Having failed on two previous occasions to get inside, I made sure that I was there at precisely 12:30 p.m. one recent Sunday for the hourlong public tour. After coffee and cookies downstairs with parishioners, church historian Stanley Lemons led us upstairs and explained that the design is really a composite of two styles, the English Renaissance (Georgian) and the Puritan, the latter evidenced by the square shape, white walls and complete lack of religious iconography. He said that its size -- large enough to accommodate one-third the late-18th-century population of Providence -- is owing to its "worldly" function, to accommodate commencements at nearby Brown College.
Directly across from the church is the Rhode Island School of Design Art Museum, one of the great small museums in America -- except that it really isn't all that small. Three floors and 40 galleries take you from ancient Egypt to the present day in a stylishly designed (this is RISD, after all) free-flowing structure that also incorporates the Federalist-style Pendleton House, opulently decked out in the finest American decorative arts, especially furniture, from the 18th and 19th centuries.
A little farther up Benefit Street is the Providence Athenaeum, built of gray granite in the shape of a Greek temple in 1753 and still exquisitely fulfilling its original mission as a public lending library and exhibit space. A block farther, and pre-dating the Athenaeum by nearly 50 years, is 10-time governor and signer of the Declaration of Independence Stephen Hopkins' red clapboard home, whose interior is tastefully furnished in period antiques. Not surprisingly given Hopkins' late 18th-century prominence, George Washington really did sleep here -- twice.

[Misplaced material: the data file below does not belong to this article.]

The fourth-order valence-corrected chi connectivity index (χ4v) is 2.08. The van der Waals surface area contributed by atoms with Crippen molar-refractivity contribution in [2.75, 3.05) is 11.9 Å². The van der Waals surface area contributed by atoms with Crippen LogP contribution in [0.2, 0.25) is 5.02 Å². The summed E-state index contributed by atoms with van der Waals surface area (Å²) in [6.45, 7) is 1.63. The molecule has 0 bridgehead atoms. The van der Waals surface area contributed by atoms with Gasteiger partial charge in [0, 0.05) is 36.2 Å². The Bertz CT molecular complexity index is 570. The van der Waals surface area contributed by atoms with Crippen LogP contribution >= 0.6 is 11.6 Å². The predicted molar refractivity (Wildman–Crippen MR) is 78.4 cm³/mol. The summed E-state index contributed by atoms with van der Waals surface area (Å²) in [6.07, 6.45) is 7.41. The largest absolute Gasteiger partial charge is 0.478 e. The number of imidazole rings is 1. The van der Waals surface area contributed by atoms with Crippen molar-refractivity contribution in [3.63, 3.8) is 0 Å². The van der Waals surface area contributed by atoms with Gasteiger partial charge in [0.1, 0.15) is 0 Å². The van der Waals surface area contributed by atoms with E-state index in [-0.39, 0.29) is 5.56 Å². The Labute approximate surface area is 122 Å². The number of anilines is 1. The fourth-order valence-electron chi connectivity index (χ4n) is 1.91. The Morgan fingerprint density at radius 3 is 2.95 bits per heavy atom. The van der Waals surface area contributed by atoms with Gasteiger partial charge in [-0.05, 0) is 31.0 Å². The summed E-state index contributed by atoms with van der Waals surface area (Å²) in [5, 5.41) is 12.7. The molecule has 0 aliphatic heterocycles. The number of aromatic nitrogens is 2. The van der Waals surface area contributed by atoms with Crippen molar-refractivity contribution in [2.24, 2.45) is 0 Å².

Just off Benefit Street, past the First Unitarian Church, stands the John Brown House, Providence's premier house museum, built in 1816 and boasting the largest bell ever cast from Paul Revere's foundry. Completed in 1788, the magnificent three-story brick edifice was merchant, civic leader and family patriarch John Brown's notice to the world that he had finally "made it."
One of the ways that Brown had made it was via the slave trade. In this, however, he was not alone. As we learned during the hourlong tour, an estimated 60 percent to 90 percent of American-flagged slave-trading ships in the late 1700s hailed from Rhode Island, even though the colony itself had prohibited the importation of slaves as early as 1774. The Brown family's involvement in human trafficking is traced in a poignant exhibit downstairs, just as the material fruits of it are displayed throughout the meticulously restored mansion.
It was Brown's abolitionist nephew, Nicholas, for whom the fledgling College of Rhode Island was renamed in 1804, and no exploration of the East Side is complete without a stroll through Brown University's leafy, compact campus atop College Hill. Many of the older libraries and galleries around the Quad are open to the public, so don't be shy about opening doors. But don't even bother with the ornate, iron Van Wickle Gates: They are only opened twice a year, first to let out the graduating seniors, then again to let in the incoming freshman.
After a mile of history, visitors to Providence may think they've seen it all, but that isn't the half of it. The other half is the commercial downtown, known as Downcity, which lies just across the Providence River. This was the part most in need of reviving. A stroll along Riverwalk's stone-sculpted passageways to Waterplace, a circular basin in the Woonasquatucket reclaimed from decades of not-so-benign neglect, reveals that Downcity really has cleaned up its act.
Towering behind Waterplace, ground zero as it were of WaterFire, is Providence Place Mall, a 1.4-million-square-feet retail behemoth that spans the Woonasquatucket on the site of what had once been a parking lot. Providence Place is the most conspicuous example of Downcity's multibillion-dollar revitalization, but other very big renaissance babies include the former Union Station (now offices and restaurants), the Dunkin' Donuts Center and the Rhode Island Convention Center. Nor is the process over: Two luxury condominium towers overlooking Waterplace are slated for completion this summer, and ground has been broken on One Ten Westminster, a 40-story combination office-condo-hotel that will eventually become the city's tallest building.